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FE ELECTRICAL ENGINEERING AND COMPUTER SCIENCE EXAM
PART 3: STUDY PROCESS
This section describes the several steps I took while studying for the exam.
Step 1: Get familiar with your calculator. This saves you a lot of time and stress when you take the exam. I just googled “ti36x pro manual” and downloaded the manual from TI’s website. Then, I spent approximately one week reading the manual and playing with the calculator to make sure I knew how to use it.
Step 2: Read FE Review Manual. I read all of the theory from math, statistics, ethics, engineering economics, electrical engineering, and computer science. I also went through all of the practice questions. I didn’t try to solve them; I just looked at a question, checked the answer, and found the necessary formula(s) in the FE Reference Handbook. By doing this, I hoped to:
1. Get an idea of what the exam questions are like
2. Understand the structure of the exam
3. Become familiar with the FE Reference Handbook
Again, for each chapter, I read the theory, looked at a question, checked the answer, and referenced the applicable formula in the FE Reference Handbook. It took me approximately one month to go through the FE Review Manual, and after that month, I knew what to expect from the first part of the exam.
Step 3: Watch videos. As aforementioned, I consulted www.engineeringvideos.org and viewed all of the circuit analysis and signals and systems videos. There are a lot of videos, and I recommend watching all of them. When I watched them, I had the FE Reference Handbook in front of me, and after every video, I reviewed the appropriate formulas. This step took me just over one month (five weeks or so) to complete.
Step 4: Get familiar with the FE Reference Handbook. I learned the following pages by heart:
· page 2 (conversion factors)
· page 18 (mathematics)
· page 33 (engineering probability and statistics)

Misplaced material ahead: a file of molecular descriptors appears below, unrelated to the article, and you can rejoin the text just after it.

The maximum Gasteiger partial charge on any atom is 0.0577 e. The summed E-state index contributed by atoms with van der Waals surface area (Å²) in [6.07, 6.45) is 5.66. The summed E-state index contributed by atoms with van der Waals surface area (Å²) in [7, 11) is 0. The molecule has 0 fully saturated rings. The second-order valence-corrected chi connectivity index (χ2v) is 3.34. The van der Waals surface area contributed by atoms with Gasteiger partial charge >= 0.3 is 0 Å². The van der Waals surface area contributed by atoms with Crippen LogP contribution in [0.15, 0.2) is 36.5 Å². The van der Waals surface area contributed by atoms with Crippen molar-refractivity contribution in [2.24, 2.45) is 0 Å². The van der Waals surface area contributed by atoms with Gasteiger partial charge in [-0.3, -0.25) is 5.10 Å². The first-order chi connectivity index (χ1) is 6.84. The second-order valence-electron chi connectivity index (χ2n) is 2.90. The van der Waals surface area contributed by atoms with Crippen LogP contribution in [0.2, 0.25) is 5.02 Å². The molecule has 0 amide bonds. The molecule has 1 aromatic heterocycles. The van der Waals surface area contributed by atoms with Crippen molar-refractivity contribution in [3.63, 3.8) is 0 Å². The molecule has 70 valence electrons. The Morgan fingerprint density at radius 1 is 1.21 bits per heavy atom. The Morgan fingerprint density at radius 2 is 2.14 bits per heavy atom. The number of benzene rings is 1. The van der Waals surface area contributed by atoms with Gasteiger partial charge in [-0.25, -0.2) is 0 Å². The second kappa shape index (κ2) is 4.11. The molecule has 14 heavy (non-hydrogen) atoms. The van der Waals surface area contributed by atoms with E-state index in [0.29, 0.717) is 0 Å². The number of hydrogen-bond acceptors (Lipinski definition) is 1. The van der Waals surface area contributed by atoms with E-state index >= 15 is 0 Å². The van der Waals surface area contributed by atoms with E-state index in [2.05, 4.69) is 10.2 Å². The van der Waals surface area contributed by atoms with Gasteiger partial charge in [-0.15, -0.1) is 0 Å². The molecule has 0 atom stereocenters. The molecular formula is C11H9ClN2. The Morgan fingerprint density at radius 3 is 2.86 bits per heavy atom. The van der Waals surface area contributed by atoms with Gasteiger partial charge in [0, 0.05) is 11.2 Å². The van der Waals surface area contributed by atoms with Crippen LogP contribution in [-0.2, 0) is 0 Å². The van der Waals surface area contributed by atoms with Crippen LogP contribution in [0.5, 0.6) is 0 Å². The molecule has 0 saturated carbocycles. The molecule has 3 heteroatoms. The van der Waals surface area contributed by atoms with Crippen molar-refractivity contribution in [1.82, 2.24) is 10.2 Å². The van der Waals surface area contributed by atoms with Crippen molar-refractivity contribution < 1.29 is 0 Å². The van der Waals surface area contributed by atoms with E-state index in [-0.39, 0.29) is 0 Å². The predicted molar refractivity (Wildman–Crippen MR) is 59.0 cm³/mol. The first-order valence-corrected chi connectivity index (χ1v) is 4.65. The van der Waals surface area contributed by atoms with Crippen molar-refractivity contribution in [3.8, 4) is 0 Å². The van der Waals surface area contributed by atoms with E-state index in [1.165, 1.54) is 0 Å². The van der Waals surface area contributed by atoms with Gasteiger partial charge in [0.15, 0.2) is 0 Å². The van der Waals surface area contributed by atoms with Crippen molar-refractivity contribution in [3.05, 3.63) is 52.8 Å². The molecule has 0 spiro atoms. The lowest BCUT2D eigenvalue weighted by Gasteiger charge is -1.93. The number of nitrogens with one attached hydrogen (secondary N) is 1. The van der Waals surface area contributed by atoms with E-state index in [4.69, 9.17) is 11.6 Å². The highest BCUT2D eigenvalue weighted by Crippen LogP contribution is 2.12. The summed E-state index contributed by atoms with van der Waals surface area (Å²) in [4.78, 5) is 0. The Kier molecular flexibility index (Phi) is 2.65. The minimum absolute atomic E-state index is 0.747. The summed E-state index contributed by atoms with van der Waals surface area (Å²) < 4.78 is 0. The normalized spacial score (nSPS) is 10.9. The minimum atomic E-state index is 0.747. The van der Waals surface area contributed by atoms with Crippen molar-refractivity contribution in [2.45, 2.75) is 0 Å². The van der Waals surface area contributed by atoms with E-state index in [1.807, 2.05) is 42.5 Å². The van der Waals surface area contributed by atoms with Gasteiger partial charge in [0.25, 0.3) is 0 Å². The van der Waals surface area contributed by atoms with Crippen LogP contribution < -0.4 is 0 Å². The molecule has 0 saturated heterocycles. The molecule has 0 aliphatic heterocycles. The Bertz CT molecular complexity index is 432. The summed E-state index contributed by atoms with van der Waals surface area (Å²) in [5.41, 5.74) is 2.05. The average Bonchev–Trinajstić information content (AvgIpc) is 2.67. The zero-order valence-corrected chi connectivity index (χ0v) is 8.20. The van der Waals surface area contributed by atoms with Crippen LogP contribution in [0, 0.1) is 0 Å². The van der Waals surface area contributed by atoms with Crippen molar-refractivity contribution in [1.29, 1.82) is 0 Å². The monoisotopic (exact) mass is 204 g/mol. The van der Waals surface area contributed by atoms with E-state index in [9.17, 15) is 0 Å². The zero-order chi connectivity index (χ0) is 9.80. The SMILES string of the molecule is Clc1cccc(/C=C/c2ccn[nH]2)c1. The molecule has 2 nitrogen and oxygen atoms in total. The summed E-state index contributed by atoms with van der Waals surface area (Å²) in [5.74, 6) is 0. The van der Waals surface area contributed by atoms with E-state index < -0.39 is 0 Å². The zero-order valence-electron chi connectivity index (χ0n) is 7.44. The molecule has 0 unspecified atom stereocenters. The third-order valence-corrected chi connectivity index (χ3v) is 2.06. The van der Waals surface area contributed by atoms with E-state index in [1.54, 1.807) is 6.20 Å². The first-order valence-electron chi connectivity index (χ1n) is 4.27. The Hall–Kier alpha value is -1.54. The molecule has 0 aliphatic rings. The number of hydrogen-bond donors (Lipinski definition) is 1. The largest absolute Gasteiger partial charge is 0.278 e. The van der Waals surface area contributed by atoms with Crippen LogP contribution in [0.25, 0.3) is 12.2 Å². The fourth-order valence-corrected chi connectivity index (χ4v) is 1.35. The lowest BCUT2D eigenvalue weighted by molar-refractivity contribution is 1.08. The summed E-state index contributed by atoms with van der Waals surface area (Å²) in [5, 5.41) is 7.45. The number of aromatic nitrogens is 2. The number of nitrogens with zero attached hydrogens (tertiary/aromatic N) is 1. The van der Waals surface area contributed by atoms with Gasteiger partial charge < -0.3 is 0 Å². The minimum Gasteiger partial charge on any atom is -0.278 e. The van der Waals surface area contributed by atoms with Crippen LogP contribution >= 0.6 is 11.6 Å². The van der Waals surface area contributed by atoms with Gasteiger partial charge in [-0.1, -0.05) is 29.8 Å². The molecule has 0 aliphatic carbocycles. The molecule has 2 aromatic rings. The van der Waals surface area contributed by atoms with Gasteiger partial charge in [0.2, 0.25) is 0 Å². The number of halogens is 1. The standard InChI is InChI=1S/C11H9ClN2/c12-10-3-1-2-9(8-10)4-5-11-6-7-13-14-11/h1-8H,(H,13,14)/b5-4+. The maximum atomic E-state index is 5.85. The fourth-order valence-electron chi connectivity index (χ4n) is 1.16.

· page 195 (electrical and computer engineering)
I also tried to remember the main themes of every topic, including shortcuts that can be used often, such as derivatives and indefinite integrals, laplace transforms, fourier transforms, and so on.
Step 5: Revisit FE Review Manual. This time through the book, I did not read the theories; I only worked with the practice questions. Like before, when I tackled a topic, I read the question, checked the answer, and found the necessary formula(s) in the FE Reference Handbook. When I finished a topic, instead of moving on to the next one, I did the section again without looking at the answers. I repeated this process over and over until I knew the answer to a question by simply glancing at it. I did this with all relevant topics from FE Review Manual.
Step 6: When I finished Step 5, I took the NCEES practice test. NCEES allows access to this test up to 90 days before the actual exam. After taking the test, I spent about one week reading over the questions and answers, understanding them, and learning them by heart.
Step 7: At this point, I felt prepared enough to go take the real test. I still had one week before the exam date, and I used this time to relax, review the Exam Day Policy (http://ncees.org/exams/exam-day-policies/), and read the FE Reference Handbook every so often.
● Step 1 – 1 week
● Step 2 – 4 weeks
● Step 3 – 5 weeks
● Step 4 – 1 week
● Step 5 – 3 weeks
● Step 6 – 1 week
● Step 7 – 1 week
My complete preparation process took 16 weeks, or approximately four months.